Will Budget Strapped National Parks Be Able to Respond to Climate Change?
“Environmental changes confronting the National Park System are widespread, complex, accelerating and volatile,” says a new report from the National Park Service. “These include biodiversity loss, climate change, habitat fragmentation, land use change, groundwater removal, invasive species, over development and air, noise and light pollution.”
The assessment is not good and on closer inspection, things only get worse.
In addition to the numerous natural challenges managers now face thanks to a changing climate, shifting ecosystems, and rising sea levels—to name only a few—there is the stark fiscal reality of soaring operational costs and shrinking federal budgets. The situation is severe enough that some analysts are predicting park closures.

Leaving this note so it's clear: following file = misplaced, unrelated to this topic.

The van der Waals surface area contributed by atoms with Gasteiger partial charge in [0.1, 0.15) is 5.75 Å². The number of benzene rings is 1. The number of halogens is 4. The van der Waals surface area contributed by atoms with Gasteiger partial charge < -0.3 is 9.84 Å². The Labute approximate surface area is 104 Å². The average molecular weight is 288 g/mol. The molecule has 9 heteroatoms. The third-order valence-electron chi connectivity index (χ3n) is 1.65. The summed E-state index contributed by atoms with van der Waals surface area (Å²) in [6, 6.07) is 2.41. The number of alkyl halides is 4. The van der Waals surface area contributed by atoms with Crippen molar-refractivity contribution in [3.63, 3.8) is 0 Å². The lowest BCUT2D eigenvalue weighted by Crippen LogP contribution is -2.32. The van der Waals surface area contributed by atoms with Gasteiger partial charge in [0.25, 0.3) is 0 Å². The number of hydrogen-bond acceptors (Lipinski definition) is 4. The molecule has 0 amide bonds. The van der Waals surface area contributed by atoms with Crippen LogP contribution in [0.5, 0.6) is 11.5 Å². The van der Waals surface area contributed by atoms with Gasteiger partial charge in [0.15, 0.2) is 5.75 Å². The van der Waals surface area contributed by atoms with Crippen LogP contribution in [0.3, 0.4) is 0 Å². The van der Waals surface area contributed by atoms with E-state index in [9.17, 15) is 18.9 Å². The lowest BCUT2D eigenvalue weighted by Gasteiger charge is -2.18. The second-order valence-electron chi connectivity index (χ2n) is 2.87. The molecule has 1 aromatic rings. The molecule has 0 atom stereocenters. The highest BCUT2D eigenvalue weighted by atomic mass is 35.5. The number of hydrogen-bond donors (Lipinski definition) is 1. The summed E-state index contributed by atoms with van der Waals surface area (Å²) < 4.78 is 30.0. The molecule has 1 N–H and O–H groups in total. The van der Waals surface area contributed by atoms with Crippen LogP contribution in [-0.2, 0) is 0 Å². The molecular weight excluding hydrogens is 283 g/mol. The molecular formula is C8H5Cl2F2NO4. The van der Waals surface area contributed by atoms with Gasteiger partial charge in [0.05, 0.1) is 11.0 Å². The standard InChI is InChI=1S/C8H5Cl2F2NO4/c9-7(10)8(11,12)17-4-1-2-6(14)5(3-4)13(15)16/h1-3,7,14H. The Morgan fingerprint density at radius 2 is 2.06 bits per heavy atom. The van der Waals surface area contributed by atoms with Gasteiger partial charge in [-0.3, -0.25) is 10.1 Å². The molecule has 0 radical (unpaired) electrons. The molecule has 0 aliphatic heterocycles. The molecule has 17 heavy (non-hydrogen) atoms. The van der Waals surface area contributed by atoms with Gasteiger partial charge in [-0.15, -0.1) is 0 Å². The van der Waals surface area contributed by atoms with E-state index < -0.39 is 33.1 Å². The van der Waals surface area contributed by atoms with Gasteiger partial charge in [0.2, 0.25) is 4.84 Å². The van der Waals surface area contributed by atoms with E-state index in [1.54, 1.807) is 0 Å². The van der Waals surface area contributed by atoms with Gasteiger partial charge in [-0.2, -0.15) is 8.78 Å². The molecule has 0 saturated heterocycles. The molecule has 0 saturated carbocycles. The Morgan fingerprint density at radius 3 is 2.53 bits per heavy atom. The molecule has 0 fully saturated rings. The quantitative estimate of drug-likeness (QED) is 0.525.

All is not without hope, however. Gary Machlis, science advisor to National Park Service Director Jon Jarvis, explained that the “park service needs cohesive and coherent technology innovation policy so that available technology that’s already on shelf, that is at the cutting edge, could be employed without huge expense.” Another strategy park managers are exploring is using volunteers—like citizen scientists—to offset some of the cost.
And of course, there is no better way for citizens to show their support for the parks system than by paying a visit. Labor Day weekend seems like a fine time indeed.